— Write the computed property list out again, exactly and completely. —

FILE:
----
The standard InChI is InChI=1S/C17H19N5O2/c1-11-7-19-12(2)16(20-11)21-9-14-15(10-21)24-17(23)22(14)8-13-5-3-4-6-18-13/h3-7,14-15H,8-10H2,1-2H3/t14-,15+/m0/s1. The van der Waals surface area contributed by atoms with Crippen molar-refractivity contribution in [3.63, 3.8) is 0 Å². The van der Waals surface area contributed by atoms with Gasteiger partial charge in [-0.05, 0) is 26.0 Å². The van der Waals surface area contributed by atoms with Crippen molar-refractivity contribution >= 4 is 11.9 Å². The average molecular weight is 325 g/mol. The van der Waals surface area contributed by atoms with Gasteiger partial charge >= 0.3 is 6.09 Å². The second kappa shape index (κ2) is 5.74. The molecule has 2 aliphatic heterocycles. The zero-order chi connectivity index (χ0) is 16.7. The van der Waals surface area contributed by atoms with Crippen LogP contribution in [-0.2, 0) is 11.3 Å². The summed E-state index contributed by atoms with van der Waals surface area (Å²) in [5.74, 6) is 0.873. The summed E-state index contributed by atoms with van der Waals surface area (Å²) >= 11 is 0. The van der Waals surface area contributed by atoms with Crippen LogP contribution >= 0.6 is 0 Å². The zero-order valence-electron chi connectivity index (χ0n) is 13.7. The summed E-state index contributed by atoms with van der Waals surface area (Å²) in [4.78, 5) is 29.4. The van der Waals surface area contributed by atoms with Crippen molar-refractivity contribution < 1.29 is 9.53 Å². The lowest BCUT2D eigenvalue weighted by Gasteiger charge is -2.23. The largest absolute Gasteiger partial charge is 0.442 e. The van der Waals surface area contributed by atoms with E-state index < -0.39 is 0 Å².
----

The standard InChI is InChI=1S/C17H19N5O2/c1-11-7-19-12(2)16(20-11)21-9-14-15(10-21)24-17(23)22(14)8-13-5-3-4-6-18-13/h3-7,14-15H,8-10H2,1-2H3/t14-,15+/m0/s1. The van der Waals surface area contributed by atoms with Crippen molar-refractivity contribution in [3.63, 3.8) is 0 Å². The van der Waals surface area contributed by atoms with Gasteiger partial charge in [-0.05, 0) is 26.0 Å². The van der Waals surface area contributed by atoms with Crippen molar-refractivity contribution >= 4 is 11.9 Å². The average molecular weight is 325 g/mol. The van der Waals surface area contributed by atoms with Gasteiger partial charge >= 0.3 is 6.09 Å². The second kappa shape index (κ2) is 5.74. The molecule has 2 aliphatic heterocycles. The zero-order chi connectivity index (χ0) is 16.7. The van der Waals surface area contributed by atoms with Crippen LogP contribution in [-0.2, 0) is 11.3 Å². The summed E-state index contributed by atoms with van der Waals surface area (Å²) in [5.74, 6) is 0.873. The summed E-state index contributed by atoms with van der Waals surface area (Å²) >= 11 is 0. The van der Waals surface area contributed by atoms with Crippen LogP contribution >= 0.6 is 0 Å². The zero-order valence-electron chi connectivity index (χ0n) is 13.7. The summed E-state index contributed by atoms with van der Waals surface area (Å²) in [4.78, 5) is 29.4. The van der Waals surface area contributed by atoms with Crippen molar-refractivity contribution < 1.29 is 9.53 Å². The lowest BCUT2D eigenvalue weighted by Gasteiger charge is -2.23. The largest absolute Gasteiger partial charge is 0.442 e. The van der Waals surface area contributed by atoms with E-state index < -0.39 is 0 Å².